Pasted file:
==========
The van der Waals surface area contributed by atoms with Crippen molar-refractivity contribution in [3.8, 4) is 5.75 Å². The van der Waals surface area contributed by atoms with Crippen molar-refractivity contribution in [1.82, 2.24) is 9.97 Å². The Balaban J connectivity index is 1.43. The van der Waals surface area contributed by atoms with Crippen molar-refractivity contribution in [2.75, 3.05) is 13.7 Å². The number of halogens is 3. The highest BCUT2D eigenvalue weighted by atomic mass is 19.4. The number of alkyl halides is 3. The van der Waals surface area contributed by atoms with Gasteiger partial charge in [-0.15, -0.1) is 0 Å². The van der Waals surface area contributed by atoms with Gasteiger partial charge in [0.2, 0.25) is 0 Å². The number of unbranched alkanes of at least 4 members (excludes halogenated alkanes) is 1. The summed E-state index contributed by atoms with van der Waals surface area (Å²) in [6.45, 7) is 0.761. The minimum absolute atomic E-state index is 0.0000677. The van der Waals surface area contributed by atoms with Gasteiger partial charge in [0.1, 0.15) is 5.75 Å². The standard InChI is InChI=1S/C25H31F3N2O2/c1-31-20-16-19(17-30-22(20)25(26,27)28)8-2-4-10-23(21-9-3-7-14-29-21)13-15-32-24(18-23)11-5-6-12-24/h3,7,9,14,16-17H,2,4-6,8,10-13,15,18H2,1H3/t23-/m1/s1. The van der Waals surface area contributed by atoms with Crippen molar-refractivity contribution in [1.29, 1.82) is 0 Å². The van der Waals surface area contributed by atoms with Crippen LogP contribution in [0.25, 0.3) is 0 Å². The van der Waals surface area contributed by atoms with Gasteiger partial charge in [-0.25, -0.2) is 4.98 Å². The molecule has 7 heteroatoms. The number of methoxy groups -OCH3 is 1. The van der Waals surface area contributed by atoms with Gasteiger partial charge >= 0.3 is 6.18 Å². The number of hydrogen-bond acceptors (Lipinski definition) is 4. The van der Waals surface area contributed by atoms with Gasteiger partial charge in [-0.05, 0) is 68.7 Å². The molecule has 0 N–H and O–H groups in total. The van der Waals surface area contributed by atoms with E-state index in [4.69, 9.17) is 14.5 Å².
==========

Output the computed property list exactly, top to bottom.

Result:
The van der Waals surface area contributed by atoms with Crippen molar-refractivity contribution in [3.8, 4) is 5.75 Å². The van der Waals surface area contributed by atoms with Crippen molar-refractivity contribution in [1.82, 2.24) is 9.97 Å². The Balaban J connectivity index is 1.43. The van der Waals surface area contributed by atoms with Crippen molar-refractivity contribution in [2.75, 3.05) is 13.7 Å². The number of halogens is 3. The highest BCUT2D eigenvalue weighted by atomic mass is 19.4. The number of alkyl halides is 3. The van der Waals surface area contributed by atoms with Gasteiger partial charge in [-0.15, -0.1) is 0 Å². The van der Waals surface area contributed by atoms with Gasteiger partial charge in [0.2, 0.25) is 0 Å². The number of unbranched alkanes of at least 4 members (excludes halogenated alkanes) is 1. The summed E-state index contributed by atoms with van der Waals surface area (Å²) in [6.45, 7) is 0.761. The minimum absolute atomic E-state index is 0.0000677. The van der Waals surface area contributed by atoms with Gasteiger partial charge in [0.1, 0.15) is 5.75 Å². The standard InChI is InChI=1S/C25H31F3N2O2/c1-31-20-16-19(17-30-22(20)25(26,27)28)8-2-4-10-23(21-9-3-7-14-29-21)13-15-32-24(18-23)11-5-6-12-24/h3,7,9,14,16-17H,2,4-6,8,10-13,15,18H2,1H3/t23-/m1/s1. The van der Waals surface area contributed by atoms with Crippen molar-refractivity contribution in [1.29, 1.82) is 0 Å². The van der Waals surface area contributed by atoms with Crippen LogP contribution in [0.25, 0.3) is 0 Å². The van der Waals surface area contributed by atoms with Gasteiger partial charge in [-0.25, -0.2) is 4.98 Å². The molecule has 7 heteroatoms. The number of methoxy groups -OCH3 is 1. The van der Waals surface area contributed by atoms with Gasteiger partial charge >= 0.3 is 6.18 Å². The number of hydrogen-bond acceptors (Lipinski definition) is 4. The van der Waals surface area contributed by atoms with Gasteiger partial charge in [-0.05, 0) is 68.7 Å². The molecule has 0 N–H and O–H groups in total. The van der Waals surface area contributed by atoms with E-state index in [4.69, 9.17) is 14.5 Å².